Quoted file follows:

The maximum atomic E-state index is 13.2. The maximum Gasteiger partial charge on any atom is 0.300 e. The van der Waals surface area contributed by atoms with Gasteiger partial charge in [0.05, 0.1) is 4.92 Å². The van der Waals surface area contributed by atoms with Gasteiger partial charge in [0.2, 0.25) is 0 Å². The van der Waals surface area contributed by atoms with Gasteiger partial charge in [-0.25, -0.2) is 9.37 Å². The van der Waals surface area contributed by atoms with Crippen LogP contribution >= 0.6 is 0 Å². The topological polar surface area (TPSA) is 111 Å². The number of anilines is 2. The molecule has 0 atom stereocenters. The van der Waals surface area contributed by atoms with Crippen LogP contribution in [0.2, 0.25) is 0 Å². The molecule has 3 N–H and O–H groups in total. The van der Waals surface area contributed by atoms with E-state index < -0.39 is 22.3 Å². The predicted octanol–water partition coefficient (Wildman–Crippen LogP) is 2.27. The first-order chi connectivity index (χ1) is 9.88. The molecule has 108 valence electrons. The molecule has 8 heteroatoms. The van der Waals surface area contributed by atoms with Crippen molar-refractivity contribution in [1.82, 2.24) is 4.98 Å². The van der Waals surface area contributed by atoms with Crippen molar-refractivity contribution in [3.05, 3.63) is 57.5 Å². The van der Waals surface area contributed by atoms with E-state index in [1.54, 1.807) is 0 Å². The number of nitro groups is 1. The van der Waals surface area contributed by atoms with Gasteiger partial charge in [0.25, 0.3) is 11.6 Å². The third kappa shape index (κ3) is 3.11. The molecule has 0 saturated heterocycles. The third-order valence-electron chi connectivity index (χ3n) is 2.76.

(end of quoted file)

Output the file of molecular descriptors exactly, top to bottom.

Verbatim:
The maximum atomic E-state index is 13.2. The maximum Gasteiger partial charge on any atom is 0.300 e. The van der Waals surface area contributed by atoms with Gasteiger partial charge in [0.05, 0.1) is 4.92 Å². The van der Waals surface area contributed by atoms with Gasteiger partial charge in [0.2, 0.25) is 0 Å². The van der Waals surface area contributed by atoms with Gasteiger partial charge in [-0.25, -0.2) is 9.37 Å². The van der Waals surface area contributed by atoms with Crippen LogP contribution >= 0.6 is 0 Å². The topological polar surface area (TPSA) is 111 Å². The number of anilines is 2. The molecule has 0 atom stereocenters. The van der Waals surface area contributed by atoms with Crippen LogP contribution in [0.2, 0.25) is 0 Å². The molecule has 3 N–H and O–H groups in total. The van der Waals surface area contributed by atoms with E-state index < -0.39 is 22.3 Å². The predicted octanol–water partition coefficient (Wildman–Crippen LogP) is 2.27. The first-order chi connectivity index (χ1) is 9.88. The molecule has 108 valence electrons. The molecule has 8 heteroatoms. The van der Waals surface area contributed by atoms with Crippen molar-refractivity contribution in [1.82, 2.24) is 4.98 Å². The van der Waals surface area contributed by atoms with Crippen molar-refractivity contribution in [3.05, 3.63) is 57.5 Å². The van der Waals surface area contributed by atoms with E-state index in [1.54, 1.807) is 0 Å². The number of nitro groups is 1. The van der Waals surface area contributed by atoms with Gasteiger partial charge in [0.25, 0.3) is 11.6 Å². The third kappa shape index (κ3) is 3.11. The molecule has 0 saturated heterocycles. The third-order valence-electron chi connectivity index (χ3n) is 2.76.